“[Big Tech companies] have almost unlimited resources and they are constantly currying favor with elected officials at all levels,” Herrell said. “That gives them access that consumers don’t have. None of the people who are left holding the bag after Celsius [and FTX] went under have that kind of access.”
Salesforce lobbied Newsom directly on NFTs and blockchain technology, according to the company’s lobbying disclosure. On May 18, Salesforce treated Newsom to a $130 dinner, the lobbying report shows. The report does not say whether the lobbying in question occurred at the dinner, but a Salesforce spokesperson said it did not. Marc Benioff, the billionaire CEO of Salesforce, is a close friend of Newsom’s and the godfather of the governor’s oldest son.
Gavin Newsom wasn’t born rich, but he was born connected — and those alliances have paid handsome dividends throughout his career.
Newsom views NFTs and blockchains separately from cryptocurrencies and can’t recall crypto being discussed at the Salesforce dinner, he told The Times.
“I didn’t even know they had any interest in that space, Salesforce in particular, so that’s news to me,” Newsom said. “I know so many people from Salesforce, including Marc Benioff. I was just with Marc and we had not one conversation on crypto.”
The bill Newsom vetoed would have required cryptocurrency exchanges to disclose their assets and financial stability, temporarily banned a category of cryptocurrency called unbacked or “algo” stablecoins and required companies that trade crypto assets or manage customers’ money to become licensed with the California Department of Financial Protection and Innovation by Jan. 1, 2025.
Newsom said in his veto statement that his administration “conducted extensive research and outreach to gather input on approaches that balance the benefits and risks to consumers.”
But Newsom and his top aides did not meet with the Consumer Federation of California, Herrell said.
Herrell was proud that he was able to build a wide coalition of “strange bedfellows” to back the crypto regulation bill, he said. “We worked our butts off to build that coalition,” Herrell said. “The events of the last few months have just confirmed what many of us already knew, which is that this is a Wild West marketplace in crypto. It lacks basic foundational rules of the road, and basic foundational consumer protections.”
The cryptocurrency billionaire employed several former regulators who aided his efforts to woo top CFTC officials, emails obtained by the Los Angeles Times show.
Newsom’s veto statement suggested he was counting on federal action to lay out those rules of the road. But with Bankman-Fried — the main force pushing for regulatory changes in Washington — facing federal charges, and Republicans set to take control of the House of Representatives, congressional action on crypto regulation appears unlikely in the near term.
In hindsight, Newsom’s veto of California crypto regulation “looks pretty bad,” said Rep. Brad Sherman (D-Northridge), one of Congress’ leading anti-crypto voices.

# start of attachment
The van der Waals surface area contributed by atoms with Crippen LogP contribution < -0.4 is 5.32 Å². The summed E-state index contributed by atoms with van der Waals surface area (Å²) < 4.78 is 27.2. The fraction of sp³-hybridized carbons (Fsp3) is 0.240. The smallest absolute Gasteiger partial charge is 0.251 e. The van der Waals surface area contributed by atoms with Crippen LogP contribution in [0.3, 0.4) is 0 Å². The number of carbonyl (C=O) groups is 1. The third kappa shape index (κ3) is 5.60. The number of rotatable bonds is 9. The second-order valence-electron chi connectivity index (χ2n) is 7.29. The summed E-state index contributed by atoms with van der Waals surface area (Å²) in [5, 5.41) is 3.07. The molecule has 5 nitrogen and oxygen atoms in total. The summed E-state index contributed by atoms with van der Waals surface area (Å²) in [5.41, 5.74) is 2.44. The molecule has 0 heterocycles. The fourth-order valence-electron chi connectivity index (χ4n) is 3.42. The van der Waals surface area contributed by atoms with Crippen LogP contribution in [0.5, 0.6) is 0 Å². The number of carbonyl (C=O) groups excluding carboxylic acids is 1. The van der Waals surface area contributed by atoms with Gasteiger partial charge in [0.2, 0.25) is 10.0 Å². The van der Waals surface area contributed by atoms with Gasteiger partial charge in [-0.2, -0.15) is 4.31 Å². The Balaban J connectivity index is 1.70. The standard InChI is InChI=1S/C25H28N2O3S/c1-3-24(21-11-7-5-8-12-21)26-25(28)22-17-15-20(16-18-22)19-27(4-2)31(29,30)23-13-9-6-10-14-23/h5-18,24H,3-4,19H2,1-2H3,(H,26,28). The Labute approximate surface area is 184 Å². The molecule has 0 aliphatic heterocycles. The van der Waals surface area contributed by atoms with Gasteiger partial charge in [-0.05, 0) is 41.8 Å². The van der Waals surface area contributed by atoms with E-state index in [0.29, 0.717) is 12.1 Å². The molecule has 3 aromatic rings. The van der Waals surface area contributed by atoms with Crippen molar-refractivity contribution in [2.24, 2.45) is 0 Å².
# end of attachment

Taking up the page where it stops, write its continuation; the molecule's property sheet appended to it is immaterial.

“In general, we don’t like people being defrauded, and the Securities and Exchange Commission is moving slowly,” Sherman, who wants crypto to be banned, told The Times. “Congress is an immobilized mess, and state legislators can step in, and at least make sure that when you invest in something truly evil that you’re not defrauded. If you’re going to be in the business of holding other people’s money, you need to be regulated and audited and bonded.”
Rep. Brad Sherman doesn’t just want to regulate cryptocurrency. He wants to ban it.
Newsom seems to have pivoted a bit in the wake of the FTX crisis. Last month, his office issued an executive report that looked into the ramifications of his crypto executive order. The report found that people who have been historically underserved by the traditional banking industry “have fallen victim to hacks, scams, fraud, and product collapses.” It also cited three major risks involved in the crypto marketplace: fraud, misinformation as well as privacy and safety.
The California Legislature is moving forward. Grayson has already introduced one new bill, AB 39, which would force all companies involved with money transfers — a definition that would include crypto companies — to register with state financial regulators.
State Sen. Monique Limón (D-Goleta), chair of the California Senate Banking and Financial Institutions Committee, seems ready to revisit a new version of the bill Newsom vetoed — or go further.
“If all crypto companies complied with the consumer protection provisions of AB 2269, I am sure that California consumers and retail investors would be exposed to fewer risks in this space,” Limón told The Times. “I look forward to working with Chairman Grayson as he leads legislative efforts that prioritize California consumers in the coming legislative session.”
Times staff writer Taryn Luna contributed to this report.